X58 Showdown: ASUS Rampage II vs. MSI Eclipse
MSI Eclipse - BIOS & Overclocking
Our first attempt at updating the Eclipse's BIOS met with complete failure; using the built-in MFlash update tool, we rendered the board inoperable as the revision we used apparently was not compatible with this feature. This kink seems to be ironed out now with the newer BIOS we have used, but just points out the relative immaturity of the platform, and what pitfalls can befall a new purchase.
When we received our replacement board, we were able to get back to business and take some photos of the AMIBIOS that the Eclipse uses. Again, nothing earth-shattering to report and frequent MSI adopters will find some comfort in these familiar confines. Standard and Advanced BIOS sections report on the basics: what drives and CPU are installed, which drive to boot from, etc.
There is a wealth of information regarding the specifics of the CPU and Memory installed, just in case you need to refer to it later. CPU Specifcations will display the frequency, ratio, and amount of cache memory as well as a listing of supported extensions and other technologies. Listed on the Memory-Z page are the populated DIMM slots, with the SPD timings displayed for each stick of RAM.
Cell Menu for the Eclipse is what Extreme Tweaker is to the ASUS Rampage II Extreme. Although the options listed here are not as vast as what we saw with ASUS' BIOS, the Cell Menu is very straightforward and easy to use. To keep things simple and neat, major sub-sections are highlighted with arrows. To configure the QPI settings hit Enter on the QPI Configuration. Want to check on the memory timings? Open up MEMORY-Z, then enter the Advance DRAM Configuration to tweak them even further.
Of course, the Cell Menu isn't the only place you'll want to check out to maintain a stable environment. A big part of overclocking is keeping your components cool. H/W Monitor is where you'll get instant readouts of board and CPU temperatures as well as current fan speeds and voltages. Fans installed on the indivdually marked headers on the motherboard can be set at 50%, 75%, or 100% depending on the temperature / noise ratio you're looking for. In our overclocking process, we set all fans to 100% for maximum effect.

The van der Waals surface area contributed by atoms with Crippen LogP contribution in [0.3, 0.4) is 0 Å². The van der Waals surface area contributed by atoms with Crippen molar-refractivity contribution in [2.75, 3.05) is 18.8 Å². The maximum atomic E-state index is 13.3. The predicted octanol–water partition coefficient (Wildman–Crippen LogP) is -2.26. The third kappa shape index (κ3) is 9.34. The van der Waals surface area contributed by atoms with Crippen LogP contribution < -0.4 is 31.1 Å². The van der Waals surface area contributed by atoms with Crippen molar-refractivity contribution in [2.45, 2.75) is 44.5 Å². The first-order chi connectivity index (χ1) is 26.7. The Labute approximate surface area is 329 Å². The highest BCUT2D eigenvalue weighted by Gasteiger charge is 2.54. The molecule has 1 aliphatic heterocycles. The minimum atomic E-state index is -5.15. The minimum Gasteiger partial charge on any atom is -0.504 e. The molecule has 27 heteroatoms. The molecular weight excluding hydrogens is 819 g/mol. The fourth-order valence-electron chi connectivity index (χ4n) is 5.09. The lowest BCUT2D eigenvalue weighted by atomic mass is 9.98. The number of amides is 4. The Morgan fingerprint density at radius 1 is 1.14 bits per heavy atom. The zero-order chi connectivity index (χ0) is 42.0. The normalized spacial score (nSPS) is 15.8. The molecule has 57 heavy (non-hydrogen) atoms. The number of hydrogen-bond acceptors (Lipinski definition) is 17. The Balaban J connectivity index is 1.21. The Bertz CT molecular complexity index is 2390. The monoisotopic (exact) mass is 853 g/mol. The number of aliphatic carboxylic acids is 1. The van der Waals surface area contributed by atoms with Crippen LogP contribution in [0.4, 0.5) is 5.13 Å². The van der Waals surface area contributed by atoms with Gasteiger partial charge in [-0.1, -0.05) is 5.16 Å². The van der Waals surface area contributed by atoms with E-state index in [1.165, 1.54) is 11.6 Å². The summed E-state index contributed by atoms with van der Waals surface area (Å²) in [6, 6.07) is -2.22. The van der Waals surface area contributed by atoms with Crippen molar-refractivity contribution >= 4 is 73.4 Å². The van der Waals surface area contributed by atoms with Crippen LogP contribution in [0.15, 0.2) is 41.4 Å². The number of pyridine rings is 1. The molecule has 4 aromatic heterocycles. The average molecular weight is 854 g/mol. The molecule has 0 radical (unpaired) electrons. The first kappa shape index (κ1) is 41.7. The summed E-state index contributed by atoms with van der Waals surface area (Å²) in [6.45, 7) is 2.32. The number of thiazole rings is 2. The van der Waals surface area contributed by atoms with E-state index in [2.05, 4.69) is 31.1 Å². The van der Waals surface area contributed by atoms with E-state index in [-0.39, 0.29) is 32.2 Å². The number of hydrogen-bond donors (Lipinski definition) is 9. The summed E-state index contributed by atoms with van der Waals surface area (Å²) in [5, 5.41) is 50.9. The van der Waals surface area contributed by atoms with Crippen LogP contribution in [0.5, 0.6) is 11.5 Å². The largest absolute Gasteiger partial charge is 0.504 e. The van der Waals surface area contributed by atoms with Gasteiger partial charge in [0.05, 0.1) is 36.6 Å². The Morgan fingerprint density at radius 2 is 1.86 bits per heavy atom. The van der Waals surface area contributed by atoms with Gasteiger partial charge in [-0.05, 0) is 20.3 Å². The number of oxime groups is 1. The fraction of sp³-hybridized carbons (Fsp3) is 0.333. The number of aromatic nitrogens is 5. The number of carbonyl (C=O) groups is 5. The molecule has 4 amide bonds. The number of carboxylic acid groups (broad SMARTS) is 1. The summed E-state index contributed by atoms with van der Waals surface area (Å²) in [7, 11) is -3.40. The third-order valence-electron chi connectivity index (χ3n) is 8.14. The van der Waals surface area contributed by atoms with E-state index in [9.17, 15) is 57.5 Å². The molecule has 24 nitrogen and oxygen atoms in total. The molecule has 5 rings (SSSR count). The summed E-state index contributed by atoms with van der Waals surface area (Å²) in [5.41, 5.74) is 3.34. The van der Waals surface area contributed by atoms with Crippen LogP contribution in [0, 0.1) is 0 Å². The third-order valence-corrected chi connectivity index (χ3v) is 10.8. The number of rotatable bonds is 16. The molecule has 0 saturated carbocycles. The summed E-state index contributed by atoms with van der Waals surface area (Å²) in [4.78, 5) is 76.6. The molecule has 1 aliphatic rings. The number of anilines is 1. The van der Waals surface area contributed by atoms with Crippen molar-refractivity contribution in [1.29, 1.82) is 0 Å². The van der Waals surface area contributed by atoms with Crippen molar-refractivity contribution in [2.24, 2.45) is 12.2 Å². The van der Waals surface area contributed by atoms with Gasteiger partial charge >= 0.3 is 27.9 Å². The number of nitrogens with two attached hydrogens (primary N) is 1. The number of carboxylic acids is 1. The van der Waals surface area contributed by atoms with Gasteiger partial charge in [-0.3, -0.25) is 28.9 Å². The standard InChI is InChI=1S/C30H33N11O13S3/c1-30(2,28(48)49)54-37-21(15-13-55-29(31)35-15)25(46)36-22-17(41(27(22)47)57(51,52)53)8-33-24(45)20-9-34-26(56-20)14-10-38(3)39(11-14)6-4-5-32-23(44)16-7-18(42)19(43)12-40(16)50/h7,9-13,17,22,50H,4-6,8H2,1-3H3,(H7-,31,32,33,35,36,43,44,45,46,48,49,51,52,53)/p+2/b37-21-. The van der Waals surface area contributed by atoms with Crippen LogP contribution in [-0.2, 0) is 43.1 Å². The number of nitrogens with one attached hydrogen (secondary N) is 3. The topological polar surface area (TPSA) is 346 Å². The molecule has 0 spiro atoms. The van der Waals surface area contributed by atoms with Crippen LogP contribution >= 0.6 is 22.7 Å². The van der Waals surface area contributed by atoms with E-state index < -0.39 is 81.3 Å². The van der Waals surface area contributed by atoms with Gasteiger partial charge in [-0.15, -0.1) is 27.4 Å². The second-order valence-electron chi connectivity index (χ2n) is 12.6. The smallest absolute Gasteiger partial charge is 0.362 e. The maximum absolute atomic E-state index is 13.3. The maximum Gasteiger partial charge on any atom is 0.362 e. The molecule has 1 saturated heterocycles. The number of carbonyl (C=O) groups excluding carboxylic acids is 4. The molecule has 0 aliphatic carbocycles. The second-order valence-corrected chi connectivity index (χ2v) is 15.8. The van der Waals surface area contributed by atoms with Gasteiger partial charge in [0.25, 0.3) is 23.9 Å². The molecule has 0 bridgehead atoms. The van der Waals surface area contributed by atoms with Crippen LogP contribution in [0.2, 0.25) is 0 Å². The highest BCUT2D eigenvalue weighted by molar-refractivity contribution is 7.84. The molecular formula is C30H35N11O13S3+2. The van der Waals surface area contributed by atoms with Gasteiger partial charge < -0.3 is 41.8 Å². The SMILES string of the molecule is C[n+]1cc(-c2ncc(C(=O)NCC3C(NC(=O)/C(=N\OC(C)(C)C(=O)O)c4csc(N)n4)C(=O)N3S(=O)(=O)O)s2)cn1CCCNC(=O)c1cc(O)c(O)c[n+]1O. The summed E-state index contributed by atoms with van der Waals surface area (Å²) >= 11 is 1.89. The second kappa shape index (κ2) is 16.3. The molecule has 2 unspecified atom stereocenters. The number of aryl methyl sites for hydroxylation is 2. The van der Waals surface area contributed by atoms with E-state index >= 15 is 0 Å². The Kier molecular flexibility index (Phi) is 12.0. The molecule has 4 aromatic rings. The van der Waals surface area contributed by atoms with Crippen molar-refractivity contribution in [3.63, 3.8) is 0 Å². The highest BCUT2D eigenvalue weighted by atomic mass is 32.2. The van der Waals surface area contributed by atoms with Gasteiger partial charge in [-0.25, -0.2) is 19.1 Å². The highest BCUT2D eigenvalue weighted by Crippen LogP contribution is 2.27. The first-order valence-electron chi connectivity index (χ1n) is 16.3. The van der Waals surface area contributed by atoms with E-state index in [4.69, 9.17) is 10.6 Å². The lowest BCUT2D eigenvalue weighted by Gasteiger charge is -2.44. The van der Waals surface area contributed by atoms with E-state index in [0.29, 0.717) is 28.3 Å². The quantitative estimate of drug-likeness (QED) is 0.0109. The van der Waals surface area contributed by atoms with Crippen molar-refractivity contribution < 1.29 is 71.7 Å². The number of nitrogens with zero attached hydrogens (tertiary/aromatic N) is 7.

Memory ratios are oddly listed solely by a single number, thus you need to click on each number to see what effect it has on the memory speed. Displaying a ratio value or a speed setting would definitely streamline the process. Up to four overclocking profiles can be saved or loaded in, preserving one's accomplishments for future use. With a thorough understanding of the tools presented to us, we started in earnest on our overclocking.
We raised the core speed by 5MHz at a time from 135MHz upward without changing any of the voltages, which were left at [AUTO]. The voltages were automatically adjusted as we raised the base clock speed from the default of 1.25V to a high of 1.52V. At a base clock of 180 MHz, we could not POST the system at all, but after few reboots, the BIOS reset to the default values for the system. We loosened up the memory timings a bit, as our Qimonda DDR3 was now running out of spec, and found we could continue onward, but we didn't get too much further, running into issues quickly at 200MHz. Here, we switched the CPU Voltage from [AUTO] to 1.55V, trying to gain some stability.
We were able to only push a few MHz forward, winding up at a 206 MHz base clock as our final overclock. That translates to a 4.11 GHz overclock for our 2.66GHz Core i7 CPU - not bad considering we were using the stock cooler from Intel. In general, we spent very little time tweaking the system as it appears that the board is quite capable of tweaking itself for the most part. Our attempts mostly consisted of simply raising the base clock and trying to keep memory speeds in check, although the lack of available memory dividers made it kind of hard to continue. Higher speed memory would probably have helped us in this regard.